Hepatitis C is an infection of the liver caused by the hepatitis C virus (HCV). HCV can lead to liver failure, liver cancer, or chronic liver disease, and is a leading reason for liver transplants in the United States. HCV is more common in adults than in children. Children who have HCV most often acquired it as newborns from their mother. Unfortunately, there's no vaccine to protect against hepatitis C.
When Kelly Hill discovered that her son Kagen’s birth mother had Hepatitis C, she took him to a subspecialist at a local hospital for evaluation. Kagen’s blood tests revealed that he had active hepatitis C virus infection.
“Long-term outcomes for children with hepatitis C vary and depend on the type of infection. Children with chronic hepatitis C need long-term treatment and monitoring. Children with acute infections may be cured; while children with a serious chronic condition that affects their liver could potentially require a liver transplant. Skilled hepatologists (liver specialists) can recognize if a child’s condition deteriorates and recommend additional treatment as needed,” says Jeffrey Teckman, MD, Director - Pediatric Gastroenterology and Hepatology at Saint Louis University School of Medicine and SSM Health Cardinal Glennon Children's Hospital.
Kagen saw his liver doctor for a physical exam each year, and had bloodwork done every six months to monitor his chronic Hepatitis C infection. He had liver biopsies at age 4 and age 8. Fortunately for Kagen, his liver and testing remained “stable”. The first two United States approved treatments for children with chronic hepatitis C (Interferon therapy and Ribavirin therapy) are highly toxic and not very effective for HCV; therefore, they weren’t used proactively in kids, and Kagen wasn’t sick enough to need them.
Kelly thought frequently about Kagen’s future and the possibility that his liver could one day deteriorate and affect his health and quality of life. She candidly admits, “I asked our specialist each year if there were any new treatments available to try. I was always told ‘no’, so I felt compelled to do my own homework,” said Kelly. “I started googling clinical trials with Hepatitis C drugs in children. That’s where I found Dr. Teckman,” Kelly recalls enthusiastically. “I found an article about a study he had done at SSM Health Cardinal Glennon and Saint Louis University using a drug called Solvadi to treat pediatric patients with Hepatitis C. The article listed contact information for the nurse coordinator of the study. I sent her a message, and almost immediately, I received a call from her. We talked about Kagen, and she suggested that he was a perfect candidate for a NEW study using a promising drug called Harvoni,” said Kelly.
Dr. Teckman states, “Harvoni was FDA approved for adults, but was not yet FDA approved for use with children. It had a 99% cure rate for adults with Hepatitis C. Within two months of FDA approval in adults, the drug’s manufacturer (Gilead Sciences, Inc.) opened up clinical trials with children. SSM Health Cardinal Glennon was the only children’s hospital in the state and region that was enrolled and involved as part of this worldwide trial. Our ability to participate was in large part due to support for our group from the SSM Health Cardinal Glennon Children’s Foundation,” says Dr.Teckman.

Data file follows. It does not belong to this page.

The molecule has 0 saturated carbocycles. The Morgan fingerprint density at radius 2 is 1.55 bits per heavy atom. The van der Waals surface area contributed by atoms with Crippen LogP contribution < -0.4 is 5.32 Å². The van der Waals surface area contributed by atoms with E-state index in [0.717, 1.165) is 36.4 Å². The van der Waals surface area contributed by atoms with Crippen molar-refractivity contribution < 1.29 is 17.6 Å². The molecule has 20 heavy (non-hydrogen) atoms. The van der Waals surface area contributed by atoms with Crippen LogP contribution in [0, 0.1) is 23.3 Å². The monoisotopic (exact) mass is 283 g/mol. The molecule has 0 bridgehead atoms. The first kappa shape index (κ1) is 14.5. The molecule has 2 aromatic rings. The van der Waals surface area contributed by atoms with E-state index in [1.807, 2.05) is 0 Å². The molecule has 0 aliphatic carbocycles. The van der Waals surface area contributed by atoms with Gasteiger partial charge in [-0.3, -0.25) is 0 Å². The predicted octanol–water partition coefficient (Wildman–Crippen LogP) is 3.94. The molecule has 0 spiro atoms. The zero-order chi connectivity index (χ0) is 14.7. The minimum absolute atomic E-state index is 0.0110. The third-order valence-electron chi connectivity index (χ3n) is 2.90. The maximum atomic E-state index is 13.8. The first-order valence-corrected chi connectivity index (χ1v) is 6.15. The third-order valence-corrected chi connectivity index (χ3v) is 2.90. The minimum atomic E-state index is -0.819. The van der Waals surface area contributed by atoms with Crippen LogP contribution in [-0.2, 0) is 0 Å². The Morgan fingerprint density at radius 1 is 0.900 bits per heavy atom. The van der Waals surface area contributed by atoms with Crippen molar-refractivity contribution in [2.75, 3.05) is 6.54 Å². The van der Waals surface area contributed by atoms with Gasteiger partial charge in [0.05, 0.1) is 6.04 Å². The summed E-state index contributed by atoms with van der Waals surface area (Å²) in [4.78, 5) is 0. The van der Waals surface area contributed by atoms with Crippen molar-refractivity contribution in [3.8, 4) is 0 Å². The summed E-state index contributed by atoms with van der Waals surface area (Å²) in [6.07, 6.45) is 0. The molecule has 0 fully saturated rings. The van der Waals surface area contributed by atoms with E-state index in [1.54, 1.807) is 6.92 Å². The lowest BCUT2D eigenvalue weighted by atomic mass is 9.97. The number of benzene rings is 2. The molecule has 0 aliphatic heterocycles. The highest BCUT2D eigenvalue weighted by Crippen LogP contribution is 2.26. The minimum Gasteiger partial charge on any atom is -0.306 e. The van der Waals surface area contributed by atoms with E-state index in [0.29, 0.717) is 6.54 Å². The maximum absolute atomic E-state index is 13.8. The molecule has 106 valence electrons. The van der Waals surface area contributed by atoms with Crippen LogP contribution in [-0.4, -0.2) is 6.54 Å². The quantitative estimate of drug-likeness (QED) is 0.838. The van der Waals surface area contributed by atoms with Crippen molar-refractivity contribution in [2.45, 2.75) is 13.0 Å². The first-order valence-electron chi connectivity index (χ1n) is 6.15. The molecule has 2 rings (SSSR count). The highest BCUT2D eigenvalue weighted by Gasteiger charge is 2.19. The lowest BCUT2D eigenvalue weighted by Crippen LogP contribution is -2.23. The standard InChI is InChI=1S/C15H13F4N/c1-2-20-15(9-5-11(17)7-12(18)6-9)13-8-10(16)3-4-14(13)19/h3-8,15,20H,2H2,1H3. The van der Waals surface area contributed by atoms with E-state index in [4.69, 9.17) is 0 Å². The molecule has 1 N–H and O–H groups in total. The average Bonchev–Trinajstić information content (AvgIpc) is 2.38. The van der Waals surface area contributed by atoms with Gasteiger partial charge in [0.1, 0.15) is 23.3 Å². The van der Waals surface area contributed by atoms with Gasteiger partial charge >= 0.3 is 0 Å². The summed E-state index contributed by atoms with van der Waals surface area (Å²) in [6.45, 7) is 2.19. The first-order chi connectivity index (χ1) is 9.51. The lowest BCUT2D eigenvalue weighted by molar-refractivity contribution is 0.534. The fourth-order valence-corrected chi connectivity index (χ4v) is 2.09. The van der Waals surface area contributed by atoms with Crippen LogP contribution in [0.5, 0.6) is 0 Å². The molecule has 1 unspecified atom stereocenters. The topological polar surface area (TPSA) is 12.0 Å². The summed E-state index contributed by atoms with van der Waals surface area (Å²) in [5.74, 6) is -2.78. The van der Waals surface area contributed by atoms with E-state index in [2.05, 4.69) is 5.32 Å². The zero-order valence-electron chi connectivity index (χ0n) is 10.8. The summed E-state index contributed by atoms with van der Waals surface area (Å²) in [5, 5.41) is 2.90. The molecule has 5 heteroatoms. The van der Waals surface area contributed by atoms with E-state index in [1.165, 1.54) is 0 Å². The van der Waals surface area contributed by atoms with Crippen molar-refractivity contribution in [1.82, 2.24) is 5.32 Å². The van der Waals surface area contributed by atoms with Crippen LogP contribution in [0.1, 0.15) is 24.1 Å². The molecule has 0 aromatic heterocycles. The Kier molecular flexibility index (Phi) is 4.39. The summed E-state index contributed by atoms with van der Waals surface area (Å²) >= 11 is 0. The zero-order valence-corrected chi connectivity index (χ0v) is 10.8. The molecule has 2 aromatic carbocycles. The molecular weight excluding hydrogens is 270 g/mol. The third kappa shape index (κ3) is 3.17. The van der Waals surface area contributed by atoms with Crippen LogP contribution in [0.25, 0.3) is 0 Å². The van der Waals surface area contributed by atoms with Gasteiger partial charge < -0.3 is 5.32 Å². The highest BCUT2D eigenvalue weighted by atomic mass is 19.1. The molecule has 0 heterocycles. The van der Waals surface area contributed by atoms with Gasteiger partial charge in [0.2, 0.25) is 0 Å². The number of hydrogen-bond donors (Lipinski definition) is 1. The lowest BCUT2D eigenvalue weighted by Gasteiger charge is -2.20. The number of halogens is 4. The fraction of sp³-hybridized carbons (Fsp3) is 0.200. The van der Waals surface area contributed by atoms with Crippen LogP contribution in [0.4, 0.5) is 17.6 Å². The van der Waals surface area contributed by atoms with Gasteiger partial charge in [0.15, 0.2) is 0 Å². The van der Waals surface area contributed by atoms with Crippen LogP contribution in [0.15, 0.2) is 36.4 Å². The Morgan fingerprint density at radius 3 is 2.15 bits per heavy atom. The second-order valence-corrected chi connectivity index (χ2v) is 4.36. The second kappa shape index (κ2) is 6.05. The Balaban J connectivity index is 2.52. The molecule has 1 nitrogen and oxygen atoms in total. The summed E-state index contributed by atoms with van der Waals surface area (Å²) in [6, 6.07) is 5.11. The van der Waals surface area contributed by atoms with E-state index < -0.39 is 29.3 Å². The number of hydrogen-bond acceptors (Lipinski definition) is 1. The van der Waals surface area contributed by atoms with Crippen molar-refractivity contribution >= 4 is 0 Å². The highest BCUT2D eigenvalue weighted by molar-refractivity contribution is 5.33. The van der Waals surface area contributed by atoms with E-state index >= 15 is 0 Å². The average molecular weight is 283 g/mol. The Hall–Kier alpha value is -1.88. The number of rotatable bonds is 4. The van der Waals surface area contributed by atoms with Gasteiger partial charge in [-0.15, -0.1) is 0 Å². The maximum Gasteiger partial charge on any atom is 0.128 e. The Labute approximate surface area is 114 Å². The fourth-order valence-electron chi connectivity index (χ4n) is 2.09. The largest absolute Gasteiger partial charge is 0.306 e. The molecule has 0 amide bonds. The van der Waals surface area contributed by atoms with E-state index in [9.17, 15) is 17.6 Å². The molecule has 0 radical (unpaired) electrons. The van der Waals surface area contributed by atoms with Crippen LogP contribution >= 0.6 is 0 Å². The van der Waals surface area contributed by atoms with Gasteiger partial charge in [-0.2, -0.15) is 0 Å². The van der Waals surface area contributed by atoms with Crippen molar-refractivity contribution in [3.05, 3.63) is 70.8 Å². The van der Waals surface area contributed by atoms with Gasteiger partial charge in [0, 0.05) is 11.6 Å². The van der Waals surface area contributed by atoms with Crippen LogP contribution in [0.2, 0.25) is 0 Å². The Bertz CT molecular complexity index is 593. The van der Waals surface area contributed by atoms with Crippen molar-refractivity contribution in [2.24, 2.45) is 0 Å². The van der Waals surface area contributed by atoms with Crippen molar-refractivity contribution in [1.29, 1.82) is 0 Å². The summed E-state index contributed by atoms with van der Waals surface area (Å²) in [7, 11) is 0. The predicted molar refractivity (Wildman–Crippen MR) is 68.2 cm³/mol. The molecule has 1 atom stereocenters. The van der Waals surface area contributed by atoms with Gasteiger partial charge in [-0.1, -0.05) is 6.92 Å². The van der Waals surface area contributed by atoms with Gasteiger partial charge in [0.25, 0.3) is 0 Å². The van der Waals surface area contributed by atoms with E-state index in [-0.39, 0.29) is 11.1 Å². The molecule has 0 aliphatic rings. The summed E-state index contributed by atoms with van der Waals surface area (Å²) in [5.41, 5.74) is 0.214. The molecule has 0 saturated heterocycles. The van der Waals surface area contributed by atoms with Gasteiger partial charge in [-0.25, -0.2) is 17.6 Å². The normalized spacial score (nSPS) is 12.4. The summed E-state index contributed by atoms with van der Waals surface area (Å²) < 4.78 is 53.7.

Kelly requested further information about the trial and eligibility requirements, and set up a pre-screening appointment with the study coordinator and Dr. Teckman. This appointment took place on January 5, 2016, when Kagen was 11 years old. Kagen had some baseline bloodwork done, and Kelly signed consent for trial participation. Just a couple weeks later on January 28, Kagen started taking Harvoni. He would take one pill per day for 12 weeks. He was required to come to the hospital for weekly visits initially, then bi-monthly visits for both bloodwork and physician exams. After only one week of medication, blood testing at his first week visit revealed he was virus free!
SSM Health Cardinal Glennon enrolled six children total over the two years that Gilead Sciences, Inc. offered the drug to be available for trial in pediatrics. All six children were cured of their chronic disease, and at no cost to the families. SSM Health Cardinal Glennon’s participation led to FDA approval of the drug for children worldwide age 7 and over. This is significant because the drug costs more than $1000 per pill and insurance will often not cover the drug (in adults OR children) if the patient is not significantly symptomatic.
Kagen is still part of the Harvoni trial. He finished the drug trial in April 2016, but he continues follow-ups per protocol that include bloodwork and physical exams. He has been considered ‘cured’ since the first week into the trial, and is now 14 years old.
Kelly and Kagen proudly sing the praises of their experience at SSM Health Cardinal Glennon and Saint Louis University. “They had cutting edge research available for my child, when no one else did,” Kelly asserts. “They cured him, and he is living his best life. I can’t say a bad thing, and the whole staff is always available and responsive,” Kelly says.